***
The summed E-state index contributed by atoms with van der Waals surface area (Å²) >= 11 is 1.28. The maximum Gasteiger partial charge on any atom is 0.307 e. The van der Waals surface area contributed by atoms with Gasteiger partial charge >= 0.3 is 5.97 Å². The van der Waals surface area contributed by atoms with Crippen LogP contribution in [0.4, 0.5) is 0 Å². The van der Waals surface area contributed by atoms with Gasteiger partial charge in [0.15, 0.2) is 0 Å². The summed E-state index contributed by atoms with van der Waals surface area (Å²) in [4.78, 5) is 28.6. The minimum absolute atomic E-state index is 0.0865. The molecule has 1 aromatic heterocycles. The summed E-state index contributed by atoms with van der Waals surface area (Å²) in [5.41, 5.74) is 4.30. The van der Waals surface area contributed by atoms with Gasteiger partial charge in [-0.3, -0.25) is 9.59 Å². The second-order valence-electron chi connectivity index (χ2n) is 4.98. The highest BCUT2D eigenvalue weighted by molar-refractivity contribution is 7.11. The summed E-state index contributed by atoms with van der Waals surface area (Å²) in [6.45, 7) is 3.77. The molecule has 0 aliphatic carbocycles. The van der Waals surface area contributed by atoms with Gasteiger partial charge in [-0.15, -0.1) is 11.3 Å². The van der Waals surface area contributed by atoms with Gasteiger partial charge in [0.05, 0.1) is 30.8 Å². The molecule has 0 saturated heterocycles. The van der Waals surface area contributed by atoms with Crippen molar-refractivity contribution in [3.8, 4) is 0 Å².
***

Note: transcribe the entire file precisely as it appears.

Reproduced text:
The summed E-state index contributed by atoms with van der Waals surface area (Å²) >= 11 is 1.28. The maximum Gasteiger partial charge on any atom is 0.307 e. The van der Waals surface area contributed by atoms with Gasteiger partial charge >= 0.3 is 5.97 Å². The van der Waals surface area contributed by atoms with Crippen LogP contribution in [0.4, 0.5) is 0 Å². The van der Waals surface area contributed by atoms with Gasteiger partial charge in [0.15, 0.2) is 0 Å². The summed E-state index contributed by atoms with van der Waals surface area (Å²) in [4.78, 5) is 28.6. The minimum absolute atomic E-state index is 0.0865. The molecule has 1 aromatic heterocycles. The summed E-state index contributed by atoms with van der Waals surface area (Å²) in [5.41, 5.74) is 4.30. The van der Waals surface area contributed by atoms with Gasteiger partial charge in [-0.3, -0.25) is 9.59 Å². The second-order valence-electron chi connectivity index (χ2n) is 4.98. The highest BCUT2D eigenvalue weighted by molar-refractivity contribution is 7.11. The summed E-state index contributed by atoms with van der Waals surface area (Å²) in [6.45, 7) is 3.77. The molecule has 0 aliphatic carbocycles. The van der Waals surface area contributed by atoms with Gasteiger partial charge in [-0.15, -0.1) is 11.3 Å². The van der Waals surface area contributed by atoms with Gasteiger partial charge in [0.05, 0.1) is 30.8 Å². The molecule has 0 saturated heterocycles. The van der Waals surface area contributed by atoms with Crippen molar-refractivity contribution in [3.8, 4) is 0 Å².